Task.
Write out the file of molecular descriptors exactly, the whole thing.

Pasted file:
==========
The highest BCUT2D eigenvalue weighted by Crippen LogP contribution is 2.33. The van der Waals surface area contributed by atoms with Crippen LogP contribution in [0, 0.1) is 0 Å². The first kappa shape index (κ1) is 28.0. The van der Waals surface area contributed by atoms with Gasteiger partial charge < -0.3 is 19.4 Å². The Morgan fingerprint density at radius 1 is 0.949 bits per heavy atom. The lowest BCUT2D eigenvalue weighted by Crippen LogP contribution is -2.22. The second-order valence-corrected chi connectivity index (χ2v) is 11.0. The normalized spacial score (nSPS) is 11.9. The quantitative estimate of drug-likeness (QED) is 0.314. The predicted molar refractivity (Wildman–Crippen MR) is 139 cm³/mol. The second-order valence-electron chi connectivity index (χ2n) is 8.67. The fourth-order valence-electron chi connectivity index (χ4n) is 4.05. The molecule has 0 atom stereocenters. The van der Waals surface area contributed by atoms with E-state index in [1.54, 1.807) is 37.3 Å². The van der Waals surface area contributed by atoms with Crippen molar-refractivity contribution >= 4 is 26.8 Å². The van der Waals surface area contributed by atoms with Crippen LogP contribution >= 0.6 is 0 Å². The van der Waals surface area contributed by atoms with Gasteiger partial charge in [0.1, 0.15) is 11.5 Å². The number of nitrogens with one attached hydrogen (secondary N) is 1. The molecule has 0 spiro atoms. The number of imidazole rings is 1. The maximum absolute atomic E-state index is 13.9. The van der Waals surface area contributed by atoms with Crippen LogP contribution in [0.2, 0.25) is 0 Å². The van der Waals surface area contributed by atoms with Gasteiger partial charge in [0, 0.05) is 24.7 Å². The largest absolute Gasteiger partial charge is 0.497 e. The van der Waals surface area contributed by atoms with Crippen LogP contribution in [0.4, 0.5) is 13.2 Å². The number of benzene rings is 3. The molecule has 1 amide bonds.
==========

The highest BCUT2D eigenvalue weighted by Crippen LogP contribution is 2.33. The van der Waals surface area contributed by atoms with Crippen LogP contribution in [0, 0.1) is 0 Å². The first kappa shape index (κ1) is 28.0. The van der Waals surface area contributed by atoms with Gasteiger partial charge < -0.3 is 19.4 Å². The Morgan fingerprint density at radius 1 is 0.949 bits per heavy atom. The lowest BCUT2D eigenvalue weighted by Crippen LogP contribution is -2.22. The second-order valence-corrected chi connectivity index (χ2v) is 11.0. The normalized spacial score (nSPS) is 11.9. The quantitative estimate of drug-likeness (QED) is 0.314. The predicted molar refractivity (Wildman–Crippen MR) is 139 cm³/mol. The second-order valence-electron chi connectivity index (χ2n) is 8.67. The fourth-order valence-electron chi connectivity index (χ4n) is 4.05. The molecule has 0 atom stereocenters. The van der Waals surface area contributed by atoms with E-state index in [1.54, 1.807) is 37.3 Å². The van der Waals surface area contributed by atoms with Crippen molar-refractivity contribution >= 4 is 26.8 Å². The van der Waals surface area contributed by atoms with Crippen LogP contribution >= 0.6 is 0 Å². The van der Waals surface area contributed by atoms with Gasteiger partial charge in [0.1, 0.15) is 11.5 Å². The number of nitrogens with one attached hydrogen (secondary N) is 1. The molecule has 0 spiro atoms. The number of imidazole rings is 1. The maximum absolute atomic E-state index is 13.9. The van der Waals surface area contributed by atoms with Crippen LogP contribution in [0.2, 0.25) is 0 Å². The van der Waals surface area contributed by atoms with Gasteiger partial charge in [0, 0.05) is 24.7 Å². The largest absolute Gasteiger partial charge is 0.497 e. The van der Waals surface area contributed by atoms with Crippen LogP contribution in [0.4, 0.5) is 13.2 Å². The number of benzene rings is 3. The molecule has 1 amide bonds.